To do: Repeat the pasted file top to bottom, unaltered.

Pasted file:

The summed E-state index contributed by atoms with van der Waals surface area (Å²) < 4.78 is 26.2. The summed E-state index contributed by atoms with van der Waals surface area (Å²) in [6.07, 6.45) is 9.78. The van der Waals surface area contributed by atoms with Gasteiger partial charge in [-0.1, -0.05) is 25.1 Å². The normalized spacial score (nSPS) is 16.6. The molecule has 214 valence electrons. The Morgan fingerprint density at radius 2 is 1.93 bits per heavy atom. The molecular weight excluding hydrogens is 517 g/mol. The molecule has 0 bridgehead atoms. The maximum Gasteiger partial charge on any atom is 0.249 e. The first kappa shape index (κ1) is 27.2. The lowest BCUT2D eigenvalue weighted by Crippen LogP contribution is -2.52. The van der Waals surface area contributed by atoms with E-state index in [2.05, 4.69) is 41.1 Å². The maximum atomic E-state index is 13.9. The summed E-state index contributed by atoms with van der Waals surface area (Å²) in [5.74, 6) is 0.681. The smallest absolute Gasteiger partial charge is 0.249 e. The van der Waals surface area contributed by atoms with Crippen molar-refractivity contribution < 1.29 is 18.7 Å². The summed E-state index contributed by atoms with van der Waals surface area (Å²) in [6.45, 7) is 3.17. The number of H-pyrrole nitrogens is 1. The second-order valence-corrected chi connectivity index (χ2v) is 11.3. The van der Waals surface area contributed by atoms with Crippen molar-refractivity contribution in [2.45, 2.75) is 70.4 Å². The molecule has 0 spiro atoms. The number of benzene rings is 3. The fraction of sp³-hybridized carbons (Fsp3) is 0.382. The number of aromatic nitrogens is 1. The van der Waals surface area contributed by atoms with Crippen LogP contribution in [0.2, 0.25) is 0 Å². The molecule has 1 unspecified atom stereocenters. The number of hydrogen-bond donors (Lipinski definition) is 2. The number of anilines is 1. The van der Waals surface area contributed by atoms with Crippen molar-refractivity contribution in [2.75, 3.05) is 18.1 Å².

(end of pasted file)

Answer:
The summed E-state index contributed by atoms with van der Waals surface area (Å²) < 4.78 is 26.2. The summed E-state index contributed by atoms with van der Waals surface area (Å²) in [6.07, 6.45) is 9.78. The van der Waals surface area contributed by atoms with Gasteiger partial charge in [-0.1, -0.05) is 25.1 Å². The normalized spacial score (nSPS) is 16.6. The molecule has 214 valence electrons. The Morgan fingerprint density at radius 2 is 1.93 bits per heavy atom. The molecular weight excluding hydrogens is 517 g/mol. The molecule has 0 bridgehead atoms. The maximum Gasteiger partial charge on any atom is 0.249 e. The first kappa shape index (κ1) is 27.2. The lowest BCUT2D eigenvalue weighted by Crippen LogP contribution is -2.52. The van der Waals surface area contributed by atoms with E-state index in [2.05, 4.69) is 41.1 Å². The maximum atomic E-state index is 13.9. The summed E-state index contributed by atoms with van der Waals surface area (Å²) in [5.74, 6) is 0.681. The smallest absolute Gasteiger partial charge is 0.249 e. The van der Waals surface area contributed by atoms with Crippen molar-refractivity contribution < 1.29 is 18.7 Å². The summed E-state index contributed by atoms with van der Waals surface area (Å²) in [6.45, 7) is 3.17. The number of H-pyrrole nitrogens is 1. The second-order valence-corrected chi connectivity index (χ2v) is 11.3. The van der Waals surface area contributed by atoms with Crippen molar-refractivity contribution in [2.45, 2.75) is 70.4 Å². The molecule has 0 spiro atoms. The number of benzene rings is 3. The fraction of sp³-hybridized carbons (Fsp3) is 0.382. The number of aromatic nitrogens is 1. The van der Waals surface area contributed by atoms with Crippen LogP contribution in [0.2, 0.25) is 0 Å². The molecule has 1 unspecified atom stereocenters. The number of hydrogen-bond donors (Lipinski definition) is 2. The number of anilines is 1. The van der Waals surface area contributed by atoms with Crippen molar-refractivity contribution in [2.75, 3.05) is 18.1 Å².